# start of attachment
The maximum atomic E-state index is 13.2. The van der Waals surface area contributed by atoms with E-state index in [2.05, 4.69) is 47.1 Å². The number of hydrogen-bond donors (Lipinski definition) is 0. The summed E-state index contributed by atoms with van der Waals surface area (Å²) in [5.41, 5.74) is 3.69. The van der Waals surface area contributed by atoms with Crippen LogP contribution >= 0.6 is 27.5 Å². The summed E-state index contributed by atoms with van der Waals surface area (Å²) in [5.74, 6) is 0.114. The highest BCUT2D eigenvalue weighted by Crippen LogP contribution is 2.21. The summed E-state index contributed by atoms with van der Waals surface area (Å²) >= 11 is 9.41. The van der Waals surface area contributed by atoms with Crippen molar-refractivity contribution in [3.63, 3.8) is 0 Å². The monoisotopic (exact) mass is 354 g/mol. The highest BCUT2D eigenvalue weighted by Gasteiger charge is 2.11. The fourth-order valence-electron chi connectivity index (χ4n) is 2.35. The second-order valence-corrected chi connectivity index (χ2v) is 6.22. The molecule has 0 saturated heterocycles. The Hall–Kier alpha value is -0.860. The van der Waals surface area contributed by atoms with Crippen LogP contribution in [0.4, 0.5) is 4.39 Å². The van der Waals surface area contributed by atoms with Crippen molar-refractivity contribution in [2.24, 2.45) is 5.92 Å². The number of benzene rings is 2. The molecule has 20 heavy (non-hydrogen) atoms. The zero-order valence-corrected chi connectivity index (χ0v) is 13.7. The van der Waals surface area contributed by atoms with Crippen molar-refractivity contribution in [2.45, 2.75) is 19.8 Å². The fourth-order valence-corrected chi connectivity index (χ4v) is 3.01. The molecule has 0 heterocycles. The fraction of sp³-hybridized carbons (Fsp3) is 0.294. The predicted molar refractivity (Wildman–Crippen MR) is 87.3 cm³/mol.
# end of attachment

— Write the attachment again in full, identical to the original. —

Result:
The maximum atomic E-state index is 13.2. The van der Waals surface area contributed by atoms with E-state index in [2.05, 4.69) is 47.1 Å². The number of hydrogen-bond donors (Lipinski definition) is 0. The summed E-state index contributed by atoms with van der Waals surface area (Å²) in [5.41, 5.74) is 3.69. The van der Waals surface area contributed by atoms with Crippen LogP contribution >= 0.6 is 27.5 Å². The summed E-state index contributed by atoms with van der Waals surface area (Å²) in [5.74, 6) is 0.114. The highest BCUT2D eigenvalue weighted by Crippen LogP contribution is 2.21. The summed E-state index contributed by atoms with van der Waals surface area (Å²) >= 11 is 9.41. The van der Waals surface area contributed by atoms with Crippen molar-refractivity contribution in [3.63, 3.8) is 0 Å². The monoisotopic (exact) mass is 354 g/mol. The highest BCUT2D eigenvalue weighted by Gasteiger charge is 2.11. The fourth-order valence-electron chi connectivity index (χ4n) is 2.35. The second-order valence-corrected chi connectivity index (χ2v) is 6.22. The molecule has 0 saturated heterocycles. The Hall–Kier alpha value is -0.860. The van der Waals surface area contributed by atoms with Crippen LogP contribution in [0.4, 0.5) is 4.39 Å². The van der Waals surface area contributed by atoms with Crippen molar-refractivity contribution in [2.24, 2.45) is 5.92 Å². The number of benzene rings is 2. The molecule has 20 heavy (non-hydrogen) atoms. The zero-order valence-corrected chi connectivity index (χ0v) is 13.7. The van der Waals surface area contributed by atoms with Crippen molar-refractivity contribution in [2.45, 2.75) is 19.8 Å². The fourth-order valence-corrected chi connectivity index (χ4v) is 3.01. The molecule has 0 heterocycles. The fraction of sp³-hybridized carbons (Fsp3) is 0.294. The predicted molar refractivity (Wildman–Crippen MR) is 87.3 cm³/mol.